Wind energy conversion system

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A wind energy conversion system (WECS),[1] or wind energy harvester[2] is a machine that, powered by the energy of the wind, generates mechanical energy that can be used to directly power machinery (mill, pump, ...) or to power an electrical generator for making electricity.[3] The term can thus refer to windmills, windpumps as well as wind turbines.

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[edit] Operation

The conversion of the energy of the wind into more useful forms can be done using a rotor fitted with blades or sails. Note that a suitable location needs to be chosen for the WECS, preferably an open area[4] Also, some general locations lend themselves far better than others for WECS. See Wind power

[edit] Windmills

A windmill is a mill powered by the wind. It allows to reduces a solid or coarse substance into pulp or minute grains by crushing, grinding, or pressing.

[edit] Windpumps

A windpump is a type of windmill used for pumping water from a well or draining land.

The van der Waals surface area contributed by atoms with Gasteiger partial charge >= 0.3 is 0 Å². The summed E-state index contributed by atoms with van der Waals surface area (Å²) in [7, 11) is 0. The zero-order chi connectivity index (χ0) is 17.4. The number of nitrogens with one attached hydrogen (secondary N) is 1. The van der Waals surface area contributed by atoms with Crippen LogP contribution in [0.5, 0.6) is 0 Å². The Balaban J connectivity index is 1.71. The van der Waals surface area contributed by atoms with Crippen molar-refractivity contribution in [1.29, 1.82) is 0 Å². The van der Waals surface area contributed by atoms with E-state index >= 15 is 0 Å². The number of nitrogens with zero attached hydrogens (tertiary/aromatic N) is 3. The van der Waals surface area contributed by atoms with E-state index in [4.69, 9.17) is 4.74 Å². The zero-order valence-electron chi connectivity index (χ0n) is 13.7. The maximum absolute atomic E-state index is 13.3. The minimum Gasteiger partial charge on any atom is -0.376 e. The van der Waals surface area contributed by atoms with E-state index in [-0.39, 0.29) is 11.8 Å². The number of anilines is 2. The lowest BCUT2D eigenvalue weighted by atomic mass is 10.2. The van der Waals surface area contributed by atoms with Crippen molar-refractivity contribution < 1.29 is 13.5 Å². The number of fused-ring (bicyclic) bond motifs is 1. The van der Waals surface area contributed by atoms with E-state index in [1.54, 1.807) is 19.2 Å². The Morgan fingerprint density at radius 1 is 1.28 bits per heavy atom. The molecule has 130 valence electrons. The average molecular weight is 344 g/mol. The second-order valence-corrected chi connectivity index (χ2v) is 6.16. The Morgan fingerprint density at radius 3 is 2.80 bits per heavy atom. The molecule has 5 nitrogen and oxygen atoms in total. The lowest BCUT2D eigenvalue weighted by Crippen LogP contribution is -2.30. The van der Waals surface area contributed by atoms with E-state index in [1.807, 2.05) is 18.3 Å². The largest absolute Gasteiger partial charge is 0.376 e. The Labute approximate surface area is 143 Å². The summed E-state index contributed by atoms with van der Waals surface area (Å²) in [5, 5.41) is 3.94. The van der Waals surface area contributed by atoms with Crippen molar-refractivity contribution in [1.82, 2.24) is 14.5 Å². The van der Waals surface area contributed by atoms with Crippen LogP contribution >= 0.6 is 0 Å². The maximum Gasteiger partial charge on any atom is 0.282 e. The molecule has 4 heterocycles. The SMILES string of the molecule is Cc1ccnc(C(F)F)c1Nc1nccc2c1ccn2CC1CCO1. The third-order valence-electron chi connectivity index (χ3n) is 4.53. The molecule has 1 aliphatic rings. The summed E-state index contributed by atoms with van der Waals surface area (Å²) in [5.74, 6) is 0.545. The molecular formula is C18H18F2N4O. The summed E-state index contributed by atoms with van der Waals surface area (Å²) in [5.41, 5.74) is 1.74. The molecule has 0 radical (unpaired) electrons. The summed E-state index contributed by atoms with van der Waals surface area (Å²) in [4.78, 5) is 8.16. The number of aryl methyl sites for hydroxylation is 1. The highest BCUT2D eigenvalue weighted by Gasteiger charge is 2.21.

[edit] Windturbines

The most modern generations of windmills are more properly called wind turbines, or wind generators, and are primarily used to generate electricity and electrical energy. Modern windmills are designed to convert the energy of the wind into electricity. The largest wind turbines can generate up to 6MW of power (for comparison a modern fossil fuel power plant generates between 500 and 1,300MW).

With increasing environmental concern, and approaching limits to fossil fuel consumption, wind power has regained interest as a renewable energy source. It is increasingly becoming more useful and sufficient in providing energy for many areas of the world, especially in temperate climates.

Wind Turbine systems have a competitively high Energy Return on Investment (EROI) estimated to be around 36.5:1. (National Renewable Energy Laboratory)

To generate enough power for a family, the tower and the blades need to be sufficiently large. See Domestic energy consumption

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